they become excessive. Rather, let the teaching speak for itself. Have the
student pick up the thread and figure it out for himself. Ultimately, this
is the best form of teaching.
(I've been doing a lot of one-on-one tutoring in Talmud study in recent
years. In so doing, I constantly test the fellows I study with, having
them work through the ideas on their own, or seeing if they can anticipate
the upcoming counter of the Talmud. One fellow a number of years ago
basically paid me x dollars an hour to keep my mouth shut (not one of my
better talents ;-) so he could attempt to figure out the Talmud himself.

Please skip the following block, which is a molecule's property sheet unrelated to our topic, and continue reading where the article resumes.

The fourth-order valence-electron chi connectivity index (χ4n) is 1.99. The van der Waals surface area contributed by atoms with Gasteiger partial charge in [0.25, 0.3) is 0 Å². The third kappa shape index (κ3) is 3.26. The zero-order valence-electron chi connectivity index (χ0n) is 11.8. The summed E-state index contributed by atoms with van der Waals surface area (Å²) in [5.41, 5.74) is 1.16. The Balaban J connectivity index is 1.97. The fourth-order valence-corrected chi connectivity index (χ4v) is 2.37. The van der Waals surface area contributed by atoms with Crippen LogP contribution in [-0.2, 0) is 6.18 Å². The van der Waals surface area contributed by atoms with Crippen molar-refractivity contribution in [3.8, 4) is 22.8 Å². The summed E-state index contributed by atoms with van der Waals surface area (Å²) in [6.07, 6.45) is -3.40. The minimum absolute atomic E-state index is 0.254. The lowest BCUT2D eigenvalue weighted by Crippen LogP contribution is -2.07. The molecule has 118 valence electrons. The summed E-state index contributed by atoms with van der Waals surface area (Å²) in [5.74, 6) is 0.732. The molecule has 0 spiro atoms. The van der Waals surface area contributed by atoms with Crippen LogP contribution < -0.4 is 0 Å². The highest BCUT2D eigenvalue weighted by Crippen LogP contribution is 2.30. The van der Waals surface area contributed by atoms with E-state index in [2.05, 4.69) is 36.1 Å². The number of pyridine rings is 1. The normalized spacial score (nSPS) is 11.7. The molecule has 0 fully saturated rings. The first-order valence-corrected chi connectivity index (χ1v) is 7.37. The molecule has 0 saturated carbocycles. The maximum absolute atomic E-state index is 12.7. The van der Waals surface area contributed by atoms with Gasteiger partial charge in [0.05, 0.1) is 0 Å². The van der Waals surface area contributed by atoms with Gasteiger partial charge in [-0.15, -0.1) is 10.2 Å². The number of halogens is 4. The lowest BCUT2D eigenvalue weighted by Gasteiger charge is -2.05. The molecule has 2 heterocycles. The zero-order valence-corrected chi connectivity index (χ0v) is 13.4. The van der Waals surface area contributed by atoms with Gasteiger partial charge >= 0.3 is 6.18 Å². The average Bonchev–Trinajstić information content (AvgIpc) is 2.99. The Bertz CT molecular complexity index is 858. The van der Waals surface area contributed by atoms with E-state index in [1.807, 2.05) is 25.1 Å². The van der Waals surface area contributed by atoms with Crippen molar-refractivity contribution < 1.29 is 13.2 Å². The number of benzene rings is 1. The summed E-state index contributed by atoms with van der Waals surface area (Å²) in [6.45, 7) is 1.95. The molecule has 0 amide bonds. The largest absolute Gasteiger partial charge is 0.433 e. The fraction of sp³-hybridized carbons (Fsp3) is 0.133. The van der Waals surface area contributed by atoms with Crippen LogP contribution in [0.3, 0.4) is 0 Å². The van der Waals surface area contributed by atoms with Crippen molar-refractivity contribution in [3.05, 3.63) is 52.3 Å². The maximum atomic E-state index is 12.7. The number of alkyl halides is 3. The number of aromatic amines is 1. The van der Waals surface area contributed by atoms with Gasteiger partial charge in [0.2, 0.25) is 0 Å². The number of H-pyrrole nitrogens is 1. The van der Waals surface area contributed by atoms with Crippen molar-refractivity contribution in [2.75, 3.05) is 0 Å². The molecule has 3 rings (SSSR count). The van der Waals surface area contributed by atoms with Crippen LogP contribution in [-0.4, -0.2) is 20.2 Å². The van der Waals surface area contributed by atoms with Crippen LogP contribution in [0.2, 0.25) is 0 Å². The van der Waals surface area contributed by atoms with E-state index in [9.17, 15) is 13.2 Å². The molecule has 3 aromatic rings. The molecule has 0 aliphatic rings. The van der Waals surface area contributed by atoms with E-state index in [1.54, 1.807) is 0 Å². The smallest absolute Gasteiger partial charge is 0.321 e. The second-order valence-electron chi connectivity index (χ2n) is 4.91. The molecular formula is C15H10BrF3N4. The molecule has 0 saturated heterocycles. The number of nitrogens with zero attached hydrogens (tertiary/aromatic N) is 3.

Some of the mistakes he made were really hilarious, but then again, that's
the only real way to do it.)
There is an additional reason why the Torah should not be explained too
well. The more we explain, the more we're conveying to our students our
own take on the Torah's wisdom. And this limits our students unfairly.
Each student must approach the Torah from his own angle; he must see
things from his own perspective. Every one of us has his or her own
constitution and unique perspective on wisdom. We will each see something
a little bit different in the Torah; it will carry a slightly different
message to each of us. If we are given the freedom to apply our own
creativity to our Torah study, we may just discern its message to us. We
will see our own insights and appreciate the Torah's wisdom from our own
angle. If, however, someone else's lectures are spoon-fed to us to every
last detail, our own growth will be stifled; our Torah study will not